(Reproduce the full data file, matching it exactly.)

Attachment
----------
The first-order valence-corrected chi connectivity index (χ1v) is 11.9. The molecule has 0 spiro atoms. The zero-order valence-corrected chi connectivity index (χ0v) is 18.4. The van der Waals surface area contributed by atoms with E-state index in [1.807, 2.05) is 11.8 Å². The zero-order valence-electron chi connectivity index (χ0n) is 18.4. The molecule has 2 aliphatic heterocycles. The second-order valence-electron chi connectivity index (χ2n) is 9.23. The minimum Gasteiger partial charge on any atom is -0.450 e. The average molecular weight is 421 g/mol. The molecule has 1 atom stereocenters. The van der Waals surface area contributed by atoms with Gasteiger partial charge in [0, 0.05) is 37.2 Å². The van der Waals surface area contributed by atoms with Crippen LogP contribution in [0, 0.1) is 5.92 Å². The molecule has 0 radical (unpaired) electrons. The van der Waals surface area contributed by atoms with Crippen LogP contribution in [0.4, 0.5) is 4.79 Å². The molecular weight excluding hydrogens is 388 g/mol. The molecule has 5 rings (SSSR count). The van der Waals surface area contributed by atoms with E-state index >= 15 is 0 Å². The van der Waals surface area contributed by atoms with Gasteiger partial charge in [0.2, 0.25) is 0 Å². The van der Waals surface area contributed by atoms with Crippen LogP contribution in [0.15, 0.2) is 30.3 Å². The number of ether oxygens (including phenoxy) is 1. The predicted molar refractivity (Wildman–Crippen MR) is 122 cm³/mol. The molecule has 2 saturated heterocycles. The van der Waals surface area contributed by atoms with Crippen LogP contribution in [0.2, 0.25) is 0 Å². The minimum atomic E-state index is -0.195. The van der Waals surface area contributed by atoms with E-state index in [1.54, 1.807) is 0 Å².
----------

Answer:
The first-order valence-corrected chi connectivity index (χ1v) is 11.9. The molecule has 0 spiro atoms. The zero-order valence-corrected chi connectivity index (χ0v) is 18.4. The van der Waals surface area contributed by atoms with E-state index in [1.807, 2.05) is 11.8 Å². The zero-order valence-electron chi connectivity index (χ0n) is 18.4. The molecule has 2 aliphatic heterocycles. The second-order valence-electron chi connectivity index (χ2n) is 9.23. The minimum Gasteiger partial charge on any atom is -0.450 e. The average molecular weight is 421 g/mol. The molecule has 1 atom stereocenters. The van der Waals surface area contributed by atoms with Gasteiger partial charge in [0, 0.05) is 37.2 Å². The van der Waals surface area contributed by atoms with Crippen LogP contribution in [0, 0.1) is 5.92 Å². The molecule has 0 radical (unpaired) electrons. The van der Waals surface area contributed by atoms with Crippen LogP contribution in [0.4, 0.5) is 4.79 Å². The molecular weight excluding hydrogens is 388 g/mol. The molecule has 5 rings (SSSR count). The van der Waals surface area contributed by atoms with E-state index >= 15 is 0 Å². The van der Waals surface area contributed by atoms with Gasteiger partial charge in [0.2, 0.25) is 0 Å². The van der Waals surface area contributed by atoms with Crippen LogP contribution in [0.15, 0.2) is 30.3 Å². The number of ether oxygens (including phenoxy) is 1. The predicted molar refractivity (Wildman–Crippen MR) is 122 cm³/mol. The molecule has 2 saturated heterocycles. The van der Waals surface area contributed by atoms with Crippen LogP contribution in [0.2, 0.25) is 0 Å². The minimum atomic E-state index is -0.195. The van der Waals surface area contributed by atoms with E-state index in [1.54, 1.807) is 0 Å².